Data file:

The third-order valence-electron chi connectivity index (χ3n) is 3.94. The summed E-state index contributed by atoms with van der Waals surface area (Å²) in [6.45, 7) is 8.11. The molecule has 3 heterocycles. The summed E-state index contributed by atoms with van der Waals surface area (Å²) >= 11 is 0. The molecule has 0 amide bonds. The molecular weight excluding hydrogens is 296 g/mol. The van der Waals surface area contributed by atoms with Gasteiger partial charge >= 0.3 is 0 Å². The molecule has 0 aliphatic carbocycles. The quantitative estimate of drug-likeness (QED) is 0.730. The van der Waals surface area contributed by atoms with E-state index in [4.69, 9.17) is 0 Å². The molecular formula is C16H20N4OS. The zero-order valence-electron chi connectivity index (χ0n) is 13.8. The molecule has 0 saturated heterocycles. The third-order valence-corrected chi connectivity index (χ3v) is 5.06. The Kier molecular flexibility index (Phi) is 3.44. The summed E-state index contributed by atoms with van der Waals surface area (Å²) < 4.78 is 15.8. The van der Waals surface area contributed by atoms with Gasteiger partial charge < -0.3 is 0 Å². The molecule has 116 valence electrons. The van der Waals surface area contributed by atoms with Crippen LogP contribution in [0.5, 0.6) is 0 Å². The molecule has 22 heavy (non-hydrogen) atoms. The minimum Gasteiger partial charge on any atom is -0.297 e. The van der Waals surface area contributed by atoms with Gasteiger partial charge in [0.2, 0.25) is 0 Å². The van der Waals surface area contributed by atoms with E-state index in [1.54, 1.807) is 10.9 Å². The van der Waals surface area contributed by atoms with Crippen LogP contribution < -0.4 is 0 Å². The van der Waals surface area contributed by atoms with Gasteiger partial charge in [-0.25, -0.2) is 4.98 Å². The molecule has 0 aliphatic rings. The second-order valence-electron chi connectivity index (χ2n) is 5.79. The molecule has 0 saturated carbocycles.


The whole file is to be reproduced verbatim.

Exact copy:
The third-order valence-electron chi connectivity index (χ3n) is 3.94. The summed E-state index contributed by atoms with van der Waals surface area (Å²) in [6.45, 7) is 8.11. The molecule has 3 heterocycles. The summed E-state index contributed by atoms with van der Waals surface area (Å²) >= 11 is 0. The molecule has 0 amide bonds. The molecular weight excluding hydrogens is 296 g/mol. The van der Waals surface area contributed by atoms with Gasteiger partial charge >= 0.3 is 0 Å². The molecule has 0 aliphatic carbocycles. The quantitative estimate of drug-likeness (QED) is 0.730. The van der Waals surface area contributed by atoms with E-state index in [4.69, 9.17) is 0 Å². The molecular formula is C16H20N4OS. The zero-order valence-electron chi connectivity index (χ0n) is 13.8. The molecule has 0 saturated heterocycles. The third-order valence-corrected chi connectivity index (χ3v) is 5.06. The Kier molecular flexibility index (Phi) is 3.44. The summed E-state index contributed by atoms with van der Waals surface area (Å²) < 4.78 is 15.8. The van der Waals surface area contributed by atoms with Gasteiger partial charge < -0.3 is 0 Å². The molecule has 116 valence electrons. The van der Waals surface area contributed by atoms with Crippen LogP contribution in [0.5, 0.6) is 0 Å². The molecule has 22 heavy (non-hydrogen) atoms. The minimum Gasteiger partial charge on any atom is -0.297 e. The van der Waals surface area contributed by atoms with Gasteiger partial charge in [0.2, 0.25) is 0 Å². The van der Waals surface area contributed by atoms with E-state index in [1.54, 1.807) is 10.9 Å². The van der Waals surface area contributed by atoms with Crippen LogP contribution < -0.4 is 0 Å². The van der Waals surface area contributed by atoms with Gasteiger partial charge in [-0.25, -0.2) is 4.98 Å². The molecule has 0 aliphatic rings. The second-order valence-electron chi connectivity index (χ2n) is 5.79. The molecule has 0 saturated carbocycles.